LAMBETH PALACE, S
20th July 1887.
MY DEAR BROTHER--When you are, by God's gift and guidance, at Manitoba, in the Synod, say one word for me, I beg you, to that gathering. May He "qui concilio olim apostolico illi etiam insideat Synodo." Would that He would pour out grace for them proportioned to the vastness of the task to which they set their unfearing hands, and surely He will, for He gives strength in proportion to the need, and the Bishops of Qu'Appelle and Rupert's Land are charged full of the sense of what it is to work in such horizons as theirs are. If there are any other Bishops there (as there will be), assure them that we find blessings descend on counselling which are far richer than the blessings on solitary planning and working, and I do pray God for both clergy and laity there, that He will work out unity first among them, and then by and through them. What a work God sets before the Churches of English tongue and English lore! May England herself be worthy of them and their love.--Your most affectionate brother,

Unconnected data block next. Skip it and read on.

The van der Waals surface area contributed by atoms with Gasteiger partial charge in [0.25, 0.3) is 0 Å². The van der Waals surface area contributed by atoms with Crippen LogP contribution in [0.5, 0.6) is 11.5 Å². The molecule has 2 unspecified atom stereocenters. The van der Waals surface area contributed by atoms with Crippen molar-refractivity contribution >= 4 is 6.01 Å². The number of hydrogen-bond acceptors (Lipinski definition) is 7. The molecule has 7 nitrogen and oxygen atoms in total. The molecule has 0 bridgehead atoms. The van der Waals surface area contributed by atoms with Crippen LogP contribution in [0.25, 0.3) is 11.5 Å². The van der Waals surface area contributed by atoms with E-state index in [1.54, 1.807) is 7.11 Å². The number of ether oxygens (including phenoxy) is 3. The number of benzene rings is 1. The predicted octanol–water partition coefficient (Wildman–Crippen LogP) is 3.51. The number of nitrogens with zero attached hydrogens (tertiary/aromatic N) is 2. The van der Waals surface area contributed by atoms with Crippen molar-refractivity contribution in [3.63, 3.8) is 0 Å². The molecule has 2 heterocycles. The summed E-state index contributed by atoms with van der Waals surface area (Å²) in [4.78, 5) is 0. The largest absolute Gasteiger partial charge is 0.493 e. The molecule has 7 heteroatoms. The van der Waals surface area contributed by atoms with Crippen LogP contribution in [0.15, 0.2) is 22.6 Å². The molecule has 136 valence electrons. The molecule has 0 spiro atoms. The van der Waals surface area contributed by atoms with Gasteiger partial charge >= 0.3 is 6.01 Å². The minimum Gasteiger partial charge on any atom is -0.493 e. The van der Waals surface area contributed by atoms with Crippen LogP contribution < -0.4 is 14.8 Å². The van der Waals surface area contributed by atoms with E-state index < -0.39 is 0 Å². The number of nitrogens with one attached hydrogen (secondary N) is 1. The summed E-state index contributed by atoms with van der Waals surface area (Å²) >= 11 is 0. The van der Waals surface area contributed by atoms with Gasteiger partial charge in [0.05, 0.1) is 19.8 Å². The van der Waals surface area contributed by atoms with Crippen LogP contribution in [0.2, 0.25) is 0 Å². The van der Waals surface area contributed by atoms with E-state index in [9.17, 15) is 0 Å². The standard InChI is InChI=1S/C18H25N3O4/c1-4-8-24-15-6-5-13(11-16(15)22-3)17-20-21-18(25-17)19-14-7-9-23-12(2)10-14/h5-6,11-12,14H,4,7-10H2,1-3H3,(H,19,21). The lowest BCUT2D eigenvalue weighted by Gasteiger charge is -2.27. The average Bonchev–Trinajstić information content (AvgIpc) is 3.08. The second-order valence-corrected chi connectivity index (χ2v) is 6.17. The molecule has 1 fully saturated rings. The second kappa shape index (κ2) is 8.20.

The Right Reverend
The Lord Bishop of Rochester.
Much business was transacted by this Synod, although a good deal of it was of a routine nature. Its principal acts were the accepting and adopting of the Constitution as passed at the last Provincial Synod (1884), the formation of a joint committee on the revision of the Provincial Canons, and another to inquire into the restrictions imposed on colonial clergy in England, the resolution on Church Consolidation already referred to, the making of the Civil District of Alberta into a See distinct from Saskatchewan, the Bishop of Saskatchewan remaining Bishop provisionally of both Sees, and the appointment of a joint committee on the Metropolitical See of the Province. The Memorial of the Diocese of Qu'Appelle, asking that the name "Church of England in Rupert's Land" be changed, was "laid on the table."